The year 2016 has not been kind to people who worry about cyber attacks. In addition to penetrating the campaigns of both major presidential candidates, attackers tentatively linked to Russia have compromised the state board of elections in two states, stealing two hundred thousand voter records. America’s electoral system is under threat. Even the implication that they might be able to do this has commenters in a tailspin. If it’s true as seems likely, that Russian hackers are behind this event, then we are facing an adversary that’s skilled at using hacked information in concert with state media in order to sow fear, uncertainty, and doubt. From our most recent white paper:
“State sponsored resources (the Russian hackers), use a supposedly neutral channel (Wikileaks), to leak damaging information about a target. Russian media, such as the RT, covers the leak widely, promoted by an army of paid trolls. Legitimate media outlets, sensing the buzz, begin to pick up the story, essentially providing free ammunition for a political attack. Although this is essentially the exact outline of the DNC email breach story—to the extent that paid Russian trolls were actually diverted to impersonate Trump supporters at one point—it also fits the mold of a great many information warfare attacks that Russia has made over the years.”
The Appearance of a Threat is as Dangerous as the Threat Itself
Russian hackers clearly want to do is destabilize trust in the electoral process and embarrass at least one of the presidential candidates. Their ultimate aim is to undermine the eventual winner to the extent that they do not enjoy support from congress or the American people. This suits their motives—the more destabilized Americans are at home, the less likely that they’ll act effectively to oppose Russian interests abroad.
In order to secure the electoral process, we can’t just remove its vulnerability, we need to begin erasing the perception that it’s vulnerable. Any indication that the election results are "rigged," as Donald Trump has suggested, could lead to systemic instability and the erosion of democratic norms in America. Restoring that trust, however, is easier said than done. This starts with top election officials properly securing their environments and minimizing the risk of data compromise, which will lead to trust amongst voters. They, however, cannot just keep information compromise out of the news and away from the public by not being forthcoming.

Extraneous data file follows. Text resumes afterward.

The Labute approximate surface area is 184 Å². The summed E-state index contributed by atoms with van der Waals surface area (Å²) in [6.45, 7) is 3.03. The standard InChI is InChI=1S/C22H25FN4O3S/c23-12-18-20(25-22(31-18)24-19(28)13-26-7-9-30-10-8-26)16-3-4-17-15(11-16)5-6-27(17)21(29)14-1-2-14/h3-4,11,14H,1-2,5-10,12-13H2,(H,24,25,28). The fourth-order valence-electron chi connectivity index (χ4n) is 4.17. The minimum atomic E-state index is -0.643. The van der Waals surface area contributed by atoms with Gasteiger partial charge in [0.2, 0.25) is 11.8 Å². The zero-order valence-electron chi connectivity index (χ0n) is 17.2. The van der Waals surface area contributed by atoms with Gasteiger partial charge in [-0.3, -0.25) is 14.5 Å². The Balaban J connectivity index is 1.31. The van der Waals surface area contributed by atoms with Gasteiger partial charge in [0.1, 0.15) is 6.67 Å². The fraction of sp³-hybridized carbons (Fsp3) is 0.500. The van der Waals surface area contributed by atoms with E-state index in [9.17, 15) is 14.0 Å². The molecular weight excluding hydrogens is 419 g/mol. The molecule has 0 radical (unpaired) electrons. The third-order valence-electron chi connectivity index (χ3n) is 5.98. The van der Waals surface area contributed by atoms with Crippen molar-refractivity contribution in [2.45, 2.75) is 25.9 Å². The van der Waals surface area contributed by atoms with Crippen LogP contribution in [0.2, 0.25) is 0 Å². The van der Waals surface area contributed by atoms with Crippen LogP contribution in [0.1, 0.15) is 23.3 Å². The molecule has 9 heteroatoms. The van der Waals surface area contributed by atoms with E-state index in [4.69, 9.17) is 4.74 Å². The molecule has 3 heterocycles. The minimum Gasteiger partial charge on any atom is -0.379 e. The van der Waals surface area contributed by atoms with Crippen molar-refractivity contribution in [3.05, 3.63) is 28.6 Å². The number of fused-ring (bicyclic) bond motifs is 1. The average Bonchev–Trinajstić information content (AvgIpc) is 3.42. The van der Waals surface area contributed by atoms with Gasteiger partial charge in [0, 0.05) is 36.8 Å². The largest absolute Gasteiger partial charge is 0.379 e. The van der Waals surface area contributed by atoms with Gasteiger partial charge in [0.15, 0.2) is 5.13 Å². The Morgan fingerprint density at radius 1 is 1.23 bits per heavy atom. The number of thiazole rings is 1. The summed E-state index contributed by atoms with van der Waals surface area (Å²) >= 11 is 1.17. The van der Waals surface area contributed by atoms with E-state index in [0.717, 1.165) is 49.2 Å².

Securing the Election Begins at the State Level
All indications are that state-level employees have their work cut out for them in terms of cybersecurity. According to a 2015 Ponemon Institute report, most state-level IT and IT security personnel view their jobs as stressful, with their tools and standards insufficient to meet the challenge of keeping their data safe.
In spite of these drawbacks, state-level cybersecurity administrators are nonetheless the individuals who are responsible for preserving the integrity of our elections, once all is said and done. Can they rise to meet this challenge?
Read the Safe-T white paper, “Election Under Threat: How States Can Secure the Electoral Process,” in order to learn about how state and government agencies can secure the electoral process. Our paper outlines a number of ways that states have successfully fortified their secure data by creating overall strategic plans, outlined their incident response, and innovated by creating robust public-private partnerships in the name of mutual defense.
The electoral system is under a very real and very severe threat. Only states have the power to turn this threat aside. To learn how they can do this, check out our white paper.